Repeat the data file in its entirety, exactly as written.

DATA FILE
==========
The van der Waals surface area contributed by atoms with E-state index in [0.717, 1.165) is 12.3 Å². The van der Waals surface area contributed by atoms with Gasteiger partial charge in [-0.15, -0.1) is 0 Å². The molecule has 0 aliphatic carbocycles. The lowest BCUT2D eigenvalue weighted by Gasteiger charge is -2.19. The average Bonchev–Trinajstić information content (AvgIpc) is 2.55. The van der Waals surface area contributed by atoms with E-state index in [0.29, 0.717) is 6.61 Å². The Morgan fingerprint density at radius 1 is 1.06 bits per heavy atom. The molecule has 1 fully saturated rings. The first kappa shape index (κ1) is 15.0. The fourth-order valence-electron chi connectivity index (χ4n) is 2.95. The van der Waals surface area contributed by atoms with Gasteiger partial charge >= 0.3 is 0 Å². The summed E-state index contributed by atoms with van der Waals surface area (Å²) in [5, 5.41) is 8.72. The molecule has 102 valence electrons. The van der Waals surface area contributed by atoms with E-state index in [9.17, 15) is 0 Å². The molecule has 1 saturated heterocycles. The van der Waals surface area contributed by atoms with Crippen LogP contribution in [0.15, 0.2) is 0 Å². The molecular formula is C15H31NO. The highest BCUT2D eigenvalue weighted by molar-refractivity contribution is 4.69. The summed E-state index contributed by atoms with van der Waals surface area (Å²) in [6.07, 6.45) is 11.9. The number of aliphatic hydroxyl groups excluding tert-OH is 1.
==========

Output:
The van der Waals surface area contributed by atoms with E-state index in [0.717, 1.165) is 12.3 Å². The van der Waals surface area contributed by atoms with Gasteiger partial charge in [-0.15, -0.1) is 0 Å². The molecule has 0 aliphatic carbocycles. The lowest BCUT2D eigenvalue weighted by Gasteiger charge is -2.19. The average Bonchev–Trinajstić information content (AvgIpc) is 2.55. The van der Waals surface area contributed by atoms with E-state index in [0.29, 0.717) is 6.61 Å². The Morgan fingerprint density at radius 1 is 1.06 bits per heavy atom. The molecule has 1 fully saturated rings. The first kappa shape index (κ1) is 15.0. The fourth-order valence-electron chi connectivity index (χ4n) is 2.95. The van der Waals surface area contributed by atoms with Gasteiger partial charge >= 0.3 is 0 Å². The summed E-state index contributed by atoms with van der Waals surface area (Å²) in [5, 5.41) is 8.72. The molecule has 102 valence electrons. The van der Waals surface area contributed by atoms with E-state index in [9.17, 15) is 0 Å². The molecule has 1 saturated heterocycles. The van der Waals surface area contributed by atoms with Crippen LogP contribution in [0.15, 0.2) is 0 Å². The molecular formula is C15H31NO. The highest BCUT2D eigenvalue weighted by molar-refractivity contribution is 4.69. The summed E-state index contributed by atoms with van der Waals surface area (Å²) in [6.07, 6.45) is 11.9. The number of aliphatic hydroxyl groups excluding tert-OH is 1.